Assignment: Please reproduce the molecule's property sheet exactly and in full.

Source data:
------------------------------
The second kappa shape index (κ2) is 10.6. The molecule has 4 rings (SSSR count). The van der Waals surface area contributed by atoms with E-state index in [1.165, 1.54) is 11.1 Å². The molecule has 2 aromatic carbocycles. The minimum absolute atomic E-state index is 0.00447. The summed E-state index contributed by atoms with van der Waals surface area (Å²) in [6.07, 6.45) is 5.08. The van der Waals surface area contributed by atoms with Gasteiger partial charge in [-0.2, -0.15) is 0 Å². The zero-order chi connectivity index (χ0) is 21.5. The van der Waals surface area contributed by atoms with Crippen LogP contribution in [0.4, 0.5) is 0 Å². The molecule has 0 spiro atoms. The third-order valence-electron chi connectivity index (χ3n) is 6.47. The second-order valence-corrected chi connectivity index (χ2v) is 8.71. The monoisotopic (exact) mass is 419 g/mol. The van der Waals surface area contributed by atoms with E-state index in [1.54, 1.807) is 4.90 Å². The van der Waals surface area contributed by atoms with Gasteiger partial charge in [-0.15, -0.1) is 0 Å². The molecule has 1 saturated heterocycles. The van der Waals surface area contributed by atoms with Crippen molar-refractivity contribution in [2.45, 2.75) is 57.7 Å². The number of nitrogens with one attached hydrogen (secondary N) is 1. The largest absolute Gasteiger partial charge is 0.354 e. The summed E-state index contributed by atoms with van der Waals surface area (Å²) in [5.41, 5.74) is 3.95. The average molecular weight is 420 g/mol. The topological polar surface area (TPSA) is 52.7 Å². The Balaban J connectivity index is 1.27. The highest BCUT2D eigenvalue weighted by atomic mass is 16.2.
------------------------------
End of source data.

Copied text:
The second kappa shape index (κ2) is 10.6. The molecule has 4 rings (SSSR count). The van der Waals surface area contributed by atoms with E-state index in [1.165, 1.54) is 11.1 Å². The molecule has 2 aromatic carbocycles. The minimum absolute atomic E-state index is 0.00447. The summed E-state index contributed by atoms with van der Waals surface area (Å²) in [6.07, 6.45) is 5.08. The van der Waals surface area contributed by atoms with Gasteiger partial charge in [-0.2, -0.15) is 0 Å². The zero-order chi connectivity index (χ0) is 21.5. The van der Waals surface area contributed by atoms with Crippen LogP contribution in [0.4, 0.5) is 0 Å². The molecule has 0 spiro atoms. The third-order valence-electron chi connectivity index (χ3n) is 6.47. The second-order valence-corrected chi connectivity index (χ2v) is 8.71. The monoisotopic (exact) mass is 419 g/mol. The van der Waals surface area contributed by atoms with E-state index in [1.54, 1.807) is 4.90 Å². The van der Waals surface area contributed by atoms with Gasteiger partial charge in [-0.15, -0.1) is 0 Å². The molecule has 1 saturated heterocycles. The van der Waals surface area contributed by atoms with Crippen molar-refractivity contribution in [2.45, 2.75) is 57.7 Å². The number of nitrogens with one attached hydrogen (secondary N) is 1. The largest absolute Gasteiger partial charge is 0.354 e. The summed E-state index contributed by atoms with van der Waals surface area (Å²) in [5.41, 5.74) is 3.95. The average molecular weight is 420 g/mol. The topological polar surface area (TPSA) is 52.7 Å². The Balaban J connectivity index is 1.27. The highest BCUT2D eigenvalue weighted by atomic mass is 16.2.